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Will the EU Come to Grips with Immigration?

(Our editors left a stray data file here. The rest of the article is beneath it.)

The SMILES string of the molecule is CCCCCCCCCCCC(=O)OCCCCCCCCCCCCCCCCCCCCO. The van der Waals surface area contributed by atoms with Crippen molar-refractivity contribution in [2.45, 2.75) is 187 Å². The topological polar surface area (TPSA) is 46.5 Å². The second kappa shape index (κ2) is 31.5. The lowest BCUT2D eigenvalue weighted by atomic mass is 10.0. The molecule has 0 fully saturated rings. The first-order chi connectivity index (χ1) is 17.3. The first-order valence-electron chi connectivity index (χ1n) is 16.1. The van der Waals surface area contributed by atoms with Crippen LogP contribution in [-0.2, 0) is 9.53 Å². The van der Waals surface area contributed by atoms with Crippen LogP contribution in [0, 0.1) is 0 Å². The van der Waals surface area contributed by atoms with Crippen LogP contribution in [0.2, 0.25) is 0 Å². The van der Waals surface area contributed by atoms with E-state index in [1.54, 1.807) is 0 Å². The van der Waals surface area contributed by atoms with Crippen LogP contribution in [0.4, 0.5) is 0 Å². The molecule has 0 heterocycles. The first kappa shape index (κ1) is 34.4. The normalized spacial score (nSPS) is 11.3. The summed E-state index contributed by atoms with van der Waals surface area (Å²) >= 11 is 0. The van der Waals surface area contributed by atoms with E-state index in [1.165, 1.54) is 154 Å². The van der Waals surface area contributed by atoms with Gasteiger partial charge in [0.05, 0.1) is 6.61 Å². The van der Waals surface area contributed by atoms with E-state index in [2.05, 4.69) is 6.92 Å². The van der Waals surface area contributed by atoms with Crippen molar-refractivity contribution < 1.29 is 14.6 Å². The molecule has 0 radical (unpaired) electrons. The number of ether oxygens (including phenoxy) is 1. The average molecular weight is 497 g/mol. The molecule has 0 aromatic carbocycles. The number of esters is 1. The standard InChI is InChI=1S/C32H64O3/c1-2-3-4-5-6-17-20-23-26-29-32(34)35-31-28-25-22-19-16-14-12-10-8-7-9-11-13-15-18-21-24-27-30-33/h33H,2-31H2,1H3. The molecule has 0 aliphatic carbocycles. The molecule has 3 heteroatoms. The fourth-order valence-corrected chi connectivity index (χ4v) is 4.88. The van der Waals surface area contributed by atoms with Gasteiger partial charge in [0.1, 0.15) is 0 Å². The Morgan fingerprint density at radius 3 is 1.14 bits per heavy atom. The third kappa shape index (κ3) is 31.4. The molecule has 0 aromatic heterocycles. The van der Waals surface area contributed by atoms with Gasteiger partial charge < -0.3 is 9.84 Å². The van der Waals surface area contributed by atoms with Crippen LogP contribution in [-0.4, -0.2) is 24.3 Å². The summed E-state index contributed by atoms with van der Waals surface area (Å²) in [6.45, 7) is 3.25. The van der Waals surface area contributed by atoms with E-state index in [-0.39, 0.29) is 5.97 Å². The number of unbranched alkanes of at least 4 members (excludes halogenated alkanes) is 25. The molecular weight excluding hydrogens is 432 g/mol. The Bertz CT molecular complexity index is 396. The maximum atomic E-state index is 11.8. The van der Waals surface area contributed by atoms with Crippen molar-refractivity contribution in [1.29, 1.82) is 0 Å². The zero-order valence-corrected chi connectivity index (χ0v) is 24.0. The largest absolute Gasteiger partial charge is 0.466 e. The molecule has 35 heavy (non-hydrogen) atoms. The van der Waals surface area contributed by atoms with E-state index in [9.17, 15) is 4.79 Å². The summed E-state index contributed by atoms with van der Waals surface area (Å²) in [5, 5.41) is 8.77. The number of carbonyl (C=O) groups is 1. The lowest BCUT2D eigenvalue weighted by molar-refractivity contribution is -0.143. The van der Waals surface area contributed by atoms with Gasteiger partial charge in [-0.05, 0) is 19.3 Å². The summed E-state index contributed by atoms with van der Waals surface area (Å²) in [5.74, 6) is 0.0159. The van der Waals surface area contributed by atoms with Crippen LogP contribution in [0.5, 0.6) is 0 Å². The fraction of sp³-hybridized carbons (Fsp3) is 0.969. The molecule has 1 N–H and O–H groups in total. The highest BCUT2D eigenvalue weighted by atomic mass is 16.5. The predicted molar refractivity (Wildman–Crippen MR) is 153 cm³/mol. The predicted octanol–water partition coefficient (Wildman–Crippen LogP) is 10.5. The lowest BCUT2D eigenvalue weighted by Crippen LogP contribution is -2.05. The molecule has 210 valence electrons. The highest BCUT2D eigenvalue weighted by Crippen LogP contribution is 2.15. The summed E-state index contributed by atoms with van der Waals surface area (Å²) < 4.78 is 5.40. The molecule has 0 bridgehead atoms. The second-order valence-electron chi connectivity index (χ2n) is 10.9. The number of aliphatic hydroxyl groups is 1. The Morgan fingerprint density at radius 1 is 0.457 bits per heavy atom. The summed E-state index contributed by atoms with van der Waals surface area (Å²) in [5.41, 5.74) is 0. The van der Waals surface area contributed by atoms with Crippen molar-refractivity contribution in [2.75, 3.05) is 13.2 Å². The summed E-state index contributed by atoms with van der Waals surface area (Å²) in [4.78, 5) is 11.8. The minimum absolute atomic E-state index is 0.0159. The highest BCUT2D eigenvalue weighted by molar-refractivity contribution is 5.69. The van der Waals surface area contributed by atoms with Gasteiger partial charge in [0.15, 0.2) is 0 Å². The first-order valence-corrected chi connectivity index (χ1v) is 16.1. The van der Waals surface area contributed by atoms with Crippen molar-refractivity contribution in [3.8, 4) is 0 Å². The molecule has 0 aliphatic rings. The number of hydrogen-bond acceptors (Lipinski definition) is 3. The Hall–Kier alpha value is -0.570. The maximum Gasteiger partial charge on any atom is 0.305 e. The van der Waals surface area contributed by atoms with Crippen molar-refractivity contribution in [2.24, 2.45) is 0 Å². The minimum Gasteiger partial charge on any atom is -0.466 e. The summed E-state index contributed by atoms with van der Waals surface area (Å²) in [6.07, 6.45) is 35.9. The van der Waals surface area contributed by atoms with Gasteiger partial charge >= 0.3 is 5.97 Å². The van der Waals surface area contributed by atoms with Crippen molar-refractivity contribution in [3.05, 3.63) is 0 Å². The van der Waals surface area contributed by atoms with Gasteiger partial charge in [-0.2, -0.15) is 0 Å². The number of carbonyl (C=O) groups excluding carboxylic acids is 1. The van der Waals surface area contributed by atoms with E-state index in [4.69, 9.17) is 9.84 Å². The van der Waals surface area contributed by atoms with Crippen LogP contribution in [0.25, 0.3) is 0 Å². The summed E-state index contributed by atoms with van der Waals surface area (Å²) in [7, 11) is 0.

The massive arrival of refugees and migrants in 2015 and 2016 stretched the capacities of the EU’s structural and legal framework in the field of asylum and migration to its limits, laying bare the deficiencies of supranational decision making. Faced with a large number of people crossing the EU borders the EU institutions and Member States decision makers struggled to find viable solutions. The issue of migration has become an explosive political feature, propelling debates on sovereignty and fuelling populist narrative over the loss of national identity.